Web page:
Journal Articles

June 2023 - Vol.53 / No.2
Neuronarratives of Affliction: Revisiting Embodied Cognition and Corporeality in Lisa Genova’s Left Neglected
Author : Hsin-Ju Kuo
Keywords : Lisa Genova, Left Neglected, neuronarratives, phenomenology of illness, corporeality
In analyzing Lisa Genova’s novel Left Neglected as an epitome of neuronarratives, this paper explores the intersections of literary studies and cognitive neuroscience. As both a novelist and neuroscientist, Lisa Genova adeptly amalgamates her comprehension of the human brain’s functionality with her ability to render individual experiences and subjective perceptions of brain injury or malady. In Left Neglected, the main character Sarah Nickerson experiences an unanticipated accident and subsequently grapples with “hemispatial neglect” or “left neglect,” engendered by injury to the right hemisphere of her brain. Sarah endures the ramifications of attention deficit and labors to acknowledge the left sides of her body, her space, and her encompassing environment, thereby radically altering her perceptions of reality in quotidian life. This article scrutinizes the novel through the lens of the phenomenology of illness, accentuating the notions of spatial bodily awareness, absence in presence, and corporeality. By probing into Sarah’s endeavors to acclimate to her constraints and reconfigure her relationship with her body and surroundings, the novel offers a glimpse into the experiences of women afflicted with illnesses and disabilities within the context of gender norms in the mainstream society. Furthermore, this article investigates individuals’ potential for cultivating a reconstituted subjectivity with limited capacity. Drawing upon insights from cognitive neuroscience and literary studies, this research aspires to furnish an intricate analysis of how the novel delineates the complexities of the human mind and body when confronted with adversity.
“The past is a place full of energy and imagination”: Photographic Seeing and Memory in Colum McCann’s Songdogs
Author : Chi-min Chang
Keywords : Colum McCann, Songdogs, photographic seeing, memory
Songdogs, Colum McCann’s first novel, is a remarkable depiction of how photography re-conceptualizes and reconfigures memory. This novel tells the story of how the protagonist, Conor, retraces his parents’ past experiences and relationships through the photographs taken by his father. In Conor’s connection to and recollection of the past, McCann highlights the mechanical intervention of photography and the visual codes of its images in reconstructing the past, recreating memories, and entangling past-present relation. The exploration of the mechanical intervention unveils social replacement or displacement as photography repositions the photographer, the photographed, and the viewer in relationships. The intervention takes place between Conor and his parents, since the subject of most of his father’s photographs is his mother. But, as the viewer, Conor feels embarrassed and bewildered and does not know how to situate himself while looking at the sexy or nude images of his mother. Moreover, these photos trigger Conor’s memory of his mother’s stress and suffering after his father publishes these photos. The interrogation of the visual codes of photographs reveals that there are two features of photographic seeing: one is metaphoric and the other, metonymic. In addition, it is owing to photographic seeing that the past is re-imagined and memory, revamped. Prominently, the reconfigured memory does not merely refashion the past-present relation but demonstrates Conor’s negotiation and reconciliation with the past. Photographic seeing in Songdogs thus brings forth a vision of memory which is less a representation of the past than a place full of energy and imagination.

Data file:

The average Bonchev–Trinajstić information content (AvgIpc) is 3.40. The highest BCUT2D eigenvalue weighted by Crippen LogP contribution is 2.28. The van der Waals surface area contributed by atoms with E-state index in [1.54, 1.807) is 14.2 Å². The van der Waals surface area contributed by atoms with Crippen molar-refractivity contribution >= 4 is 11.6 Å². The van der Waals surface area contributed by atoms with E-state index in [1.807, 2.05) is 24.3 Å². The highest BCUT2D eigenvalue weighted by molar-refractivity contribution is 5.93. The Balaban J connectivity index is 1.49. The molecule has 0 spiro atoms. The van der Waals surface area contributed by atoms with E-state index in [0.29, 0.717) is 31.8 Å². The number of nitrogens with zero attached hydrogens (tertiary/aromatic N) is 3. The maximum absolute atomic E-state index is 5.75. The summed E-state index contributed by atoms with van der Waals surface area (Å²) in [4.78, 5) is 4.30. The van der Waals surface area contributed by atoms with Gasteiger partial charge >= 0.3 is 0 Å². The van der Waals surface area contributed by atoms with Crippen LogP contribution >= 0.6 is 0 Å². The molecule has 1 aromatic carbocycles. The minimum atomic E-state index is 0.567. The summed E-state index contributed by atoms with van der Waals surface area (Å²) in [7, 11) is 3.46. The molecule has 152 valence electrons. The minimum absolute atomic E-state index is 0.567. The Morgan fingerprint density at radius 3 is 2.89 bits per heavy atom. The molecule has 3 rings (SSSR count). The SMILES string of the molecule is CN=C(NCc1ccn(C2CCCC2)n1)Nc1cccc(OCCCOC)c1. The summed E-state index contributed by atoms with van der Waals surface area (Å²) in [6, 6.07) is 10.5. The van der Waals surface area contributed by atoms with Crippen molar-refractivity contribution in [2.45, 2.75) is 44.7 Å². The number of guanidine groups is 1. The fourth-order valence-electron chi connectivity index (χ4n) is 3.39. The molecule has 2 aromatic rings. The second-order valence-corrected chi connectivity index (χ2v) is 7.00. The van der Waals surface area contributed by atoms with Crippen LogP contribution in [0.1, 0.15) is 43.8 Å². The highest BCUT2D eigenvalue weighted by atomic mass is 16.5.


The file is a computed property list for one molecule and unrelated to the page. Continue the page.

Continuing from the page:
A Mosaic in Mutation: The Divergent and Transgressive Grotesquerie of China Miéville
Author : Subham Mukherjee、Arunima Ghosh
Keywords : China Miéville, New Weird, H. P. Lovecraft, Gilles Deleuze and Félix Guattari, grotesque, polymorphic teratology
This paper seeks to explore China Miéville’s use of the grotesque in his New Weird novum. Through Miéville’s literature, we shall study the grotesque as a tool of affective mutability and difference. Without being subservient to fairy-quest logics, his work rejects the rigid structural compressions and challenges the traditional narratology of the fantastic. Miéville’s materialist radicalization of the grotesque, present throughout his divergent worldbuilding, enables him to create a polymorphic teratology of molecular becoming. We intend to theorize the transmutability of heterotopic geographies as possibility spaces of co-existential indeterminacy; they produce events that agitate our onto-epistemological understanding of the monstrous. Miéville’s fractalization of the monster proper is potentialized with a heterogeneous expressivity that refrains from constructing rigid and totalizing benchmarks, thereby posing a non-conformist challenge to genre-conforming models in fantasy. Estranging from his precursors, especially those who trailed the Lovecraftian vein, Miéville addresses the overuse of stock archetypes and the demarcation problem that made the monster unintelligible and immobile, and experiments with the shifting potential of genres and subgenres without getting subjected to classifiable categorizations. With a special focus on his King Rat (1998) and Kraken (2010), our objective is to address this elastic breathability in Miéville’s transgressive and creative grotesquerie, to interpret the grotesque as a heuristic tool of extreme potentialities, and to conceptualize his abcanny as a revitalizing agency of dissension intrinsic to his literature with which he effectuates a teratocultural shift and confronts the stagnancy perpetuated by his ancestors of the fantastic.